How many times have we heard someone say, “Let’s develop a strategy to do ________.”? But what does that really mean? If you Google the definition of strategy, it’s “a method or plan chosen to bring about a desire future, such as the achievement of a goal or solution to a problem.” For example, organizations might have mobile strategies, representing a plan to add mobile capabilities to the business.
Technically speaking, strategies could be considered different from policies, which is defined as a definite course of action. Another difference between strategies and policies could be how often people think about or refer to it. For example, a strategy might not be mentioned every day, whereas a policy could be thought about regularly.
In some organizations, a point of differentiation between strategy and policy involves who initiated the idea. Strategies might be considered more of a senior management plan versus policies which are originated at an operations level.
Here’s a common example:
An organization realizes they need to get more accomplished with fewer resources. It’s good for productivity and the bottom-line. So, they decide to create a self-service strategy. This might include customer options like e-commerce, but for human resources, it involves the implementation of employee self-service.
In this scenario, HR’s strategy is to implement a shared services delivery model.
In order to accomplish this goal, HR will need to create policies that define the best way to use the self-services model. Those policies will include what tasks employees are expected to do and when as well as HR’s responsibilities. Both the strategy and the policies are important for goal achievement.
3 Keys to Successful Strategy Implementation
After developing your strategy, executing it well is critical. A great strategy that is executed poorly will lead to less than desired results. Scott Edinger, co-author of “The Inspiring Leader: Unlocking the Secrets of How Extraordinary Leaders Motivate", says there are three key activities to successful strategy implementation. He calls them the 3 C’s: clarity, communication, and cascade.
Communication means making sure that everyone in the organization knows the strategy. Strategies need to be shared with everyone in the organization. Employee engagement can occur when employees understand how their work aligns with strategy.
Clarity means making sure your strategy is understood at every level in the organization. In order to get the full benefit of communication, the strategy needs to be communicated in multiple ways so everyone comprehends it.
Cascade refers to the tactical steps that employees will take to accomplish the strategy. This is the “how” part of the strategy and the most visible part of implementation.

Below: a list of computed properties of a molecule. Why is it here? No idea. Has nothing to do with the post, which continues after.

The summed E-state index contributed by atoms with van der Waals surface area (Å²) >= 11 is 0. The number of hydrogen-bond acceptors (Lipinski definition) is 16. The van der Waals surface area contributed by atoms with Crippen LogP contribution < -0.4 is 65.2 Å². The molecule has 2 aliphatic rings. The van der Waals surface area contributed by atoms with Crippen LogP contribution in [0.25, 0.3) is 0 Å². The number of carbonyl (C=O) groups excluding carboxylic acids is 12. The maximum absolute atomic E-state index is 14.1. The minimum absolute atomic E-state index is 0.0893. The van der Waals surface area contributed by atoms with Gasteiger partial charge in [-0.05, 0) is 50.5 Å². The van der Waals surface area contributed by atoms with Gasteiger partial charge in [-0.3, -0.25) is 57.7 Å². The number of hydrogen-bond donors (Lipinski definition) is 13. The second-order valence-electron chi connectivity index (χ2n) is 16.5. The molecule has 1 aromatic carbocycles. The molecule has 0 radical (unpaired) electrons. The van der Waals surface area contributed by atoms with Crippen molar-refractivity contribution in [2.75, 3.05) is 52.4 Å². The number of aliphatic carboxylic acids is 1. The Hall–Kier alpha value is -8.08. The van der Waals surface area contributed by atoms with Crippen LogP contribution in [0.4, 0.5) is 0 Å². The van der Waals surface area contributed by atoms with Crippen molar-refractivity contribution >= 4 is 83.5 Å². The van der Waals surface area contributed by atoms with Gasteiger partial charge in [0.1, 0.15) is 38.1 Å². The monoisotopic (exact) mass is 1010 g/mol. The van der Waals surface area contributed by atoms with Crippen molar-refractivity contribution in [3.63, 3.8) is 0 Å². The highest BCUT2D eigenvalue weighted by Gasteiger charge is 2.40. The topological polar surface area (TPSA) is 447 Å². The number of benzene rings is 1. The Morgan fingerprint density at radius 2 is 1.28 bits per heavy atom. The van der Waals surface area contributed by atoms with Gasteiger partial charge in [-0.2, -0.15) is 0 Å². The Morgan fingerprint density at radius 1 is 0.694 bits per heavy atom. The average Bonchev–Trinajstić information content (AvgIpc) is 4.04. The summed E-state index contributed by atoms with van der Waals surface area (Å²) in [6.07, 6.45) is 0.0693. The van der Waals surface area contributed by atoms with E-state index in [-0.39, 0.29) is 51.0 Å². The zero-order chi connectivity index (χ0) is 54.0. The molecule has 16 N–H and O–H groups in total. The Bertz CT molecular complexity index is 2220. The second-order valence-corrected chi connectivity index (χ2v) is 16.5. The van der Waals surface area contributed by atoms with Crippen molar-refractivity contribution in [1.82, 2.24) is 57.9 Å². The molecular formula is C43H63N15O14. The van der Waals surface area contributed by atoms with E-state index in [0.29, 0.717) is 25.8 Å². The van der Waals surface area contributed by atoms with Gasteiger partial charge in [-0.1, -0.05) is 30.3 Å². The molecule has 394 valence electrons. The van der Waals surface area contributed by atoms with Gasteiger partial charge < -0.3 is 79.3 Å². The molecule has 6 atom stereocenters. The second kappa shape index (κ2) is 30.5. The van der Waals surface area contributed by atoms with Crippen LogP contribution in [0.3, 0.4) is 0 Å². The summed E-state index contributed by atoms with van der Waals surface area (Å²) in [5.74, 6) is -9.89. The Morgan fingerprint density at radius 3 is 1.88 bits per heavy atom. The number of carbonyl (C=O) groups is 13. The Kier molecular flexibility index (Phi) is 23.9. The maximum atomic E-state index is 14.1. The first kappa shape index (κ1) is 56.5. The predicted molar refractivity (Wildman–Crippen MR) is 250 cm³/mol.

Problems with Strategy Implementation
Once implementation begins, it’s very possible that challenges will occur – even when we try to think of all the obstacles beforehand. When faced with a strategy challenge, use the three C’s to brainstorm the cause and potential solutions. You can ask the following questions:
Why does the strategy exist (purpose)? This aligns with communication. Strategies shouldn’t be a secret. Their purpose needs to be known throughout the organization.
Do people understand it (planning)? If employees don’t have clarity with the strategy, then they don’t know how to plan their work … and ultimately accomplish the goal.
Are people committed to it? When it comes to cascading the steps for success, it’s important that everyone buys into those steps.
Strategies are important; they make our businesses successful. But strategies cannot stand on their own. They need solid implementation plans, stakeholder buy-in at every level and well-crafted policies to support them.
Sharlyn Lauby is the HR Bartender and president of ITM Group Inc., a South Florida based training and human resources consulting firm focused on helping companies retain and engage talent.
Sharlyn sees human resources as a strategic partner - the marketing department for a company’s internal clients rather as administrative. During her 20+ years in the profession, she has earned a reputation for bringing business solutions to reality.
Prior to starting ITM Group, Sharlyn was vice president of human resources for Right Management Consultants, one of the world’s largest organizational consulting firms. She has designed and implemented highly successful programs for employee retention, internal and external customer satisfaction, and leadership development. Publications such as Reuters, The New York Times, ABC News, TODAY, Readers Digest, Men’s Health and The Wall Street Journal have sought out her expertise on topics related to human resources and workplace issues.